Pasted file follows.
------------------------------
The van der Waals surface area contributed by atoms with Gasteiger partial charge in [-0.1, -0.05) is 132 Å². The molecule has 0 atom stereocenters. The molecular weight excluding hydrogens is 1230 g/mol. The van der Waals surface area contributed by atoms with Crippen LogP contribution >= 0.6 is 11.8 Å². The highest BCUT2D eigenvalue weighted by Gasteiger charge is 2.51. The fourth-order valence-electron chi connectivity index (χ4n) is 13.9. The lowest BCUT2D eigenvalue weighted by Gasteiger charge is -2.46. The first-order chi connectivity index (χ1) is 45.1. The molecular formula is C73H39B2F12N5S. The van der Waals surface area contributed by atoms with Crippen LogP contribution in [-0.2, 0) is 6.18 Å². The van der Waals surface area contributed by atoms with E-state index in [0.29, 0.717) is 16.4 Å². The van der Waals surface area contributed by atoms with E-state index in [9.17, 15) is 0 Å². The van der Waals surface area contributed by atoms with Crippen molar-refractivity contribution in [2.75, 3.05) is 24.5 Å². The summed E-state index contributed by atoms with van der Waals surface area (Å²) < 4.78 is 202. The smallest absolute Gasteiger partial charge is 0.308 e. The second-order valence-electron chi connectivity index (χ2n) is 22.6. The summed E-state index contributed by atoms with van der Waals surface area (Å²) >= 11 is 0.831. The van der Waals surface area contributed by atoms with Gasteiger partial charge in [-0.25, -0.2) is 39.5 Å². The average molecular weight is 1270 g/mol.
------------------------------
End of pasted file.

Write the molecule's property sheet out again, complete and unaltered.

The van der Waals surface area contributed by atoms with Gasteiger partial charge in [-0.1, -0.05) is 132 Å². The molecule has 0 atom stereocenters. The molecular weight excluding hydrogens is 1230 g/mol. The van der Waals surface area contributed by atoms with Crippen LogP contribution >= 0.6 is 11.8 Å². The highest BCUT2D eigenvalue weighted by Gasteiger charge is 2.51. The fourth-order valence-electron chi connectivity index (χ4n) is 13.9. The lowest BCUT2D eigenvalue weighted by Gasteiger charge is -2.46. The first-order chi connectivity index (χ1) is 45.1. The molecular formula is C73H39B2F12N5S. The van der Waals surface area contributed by atoms with Crippen LogP contribution in [-0.2, 0) is 6.18 Å². The van der Waals surface area contributed by atoms with E-state index in [0.29, 0.717) is 16.4 Å². The van der Waals surface area contributed by atoms with E-state index in [9.17, 15) is 0 Å². The van der Waals surface area contributed by atoms with Crippen molar-refractivity contribution in [2.75, 3.05) is 24.5 Å². The summed E-state index contributed by atoms with van der Waals surface area (Å²) < 4.78 is 202. The smallest absolute Gasteiger partial charge is 0.308 e. The second-order valence-electron chi connectivity index (χ2n) is 22.6. The summed E-state index contributed by atoms with van der Waals surface area (Å²) >= 11 is 0.831. The van der Waals surface area contributed by atoms with Gasteiger partial charge in [-0.25, -0.2) is 39.5 Å². The average molecular weight is 1270 g/mol.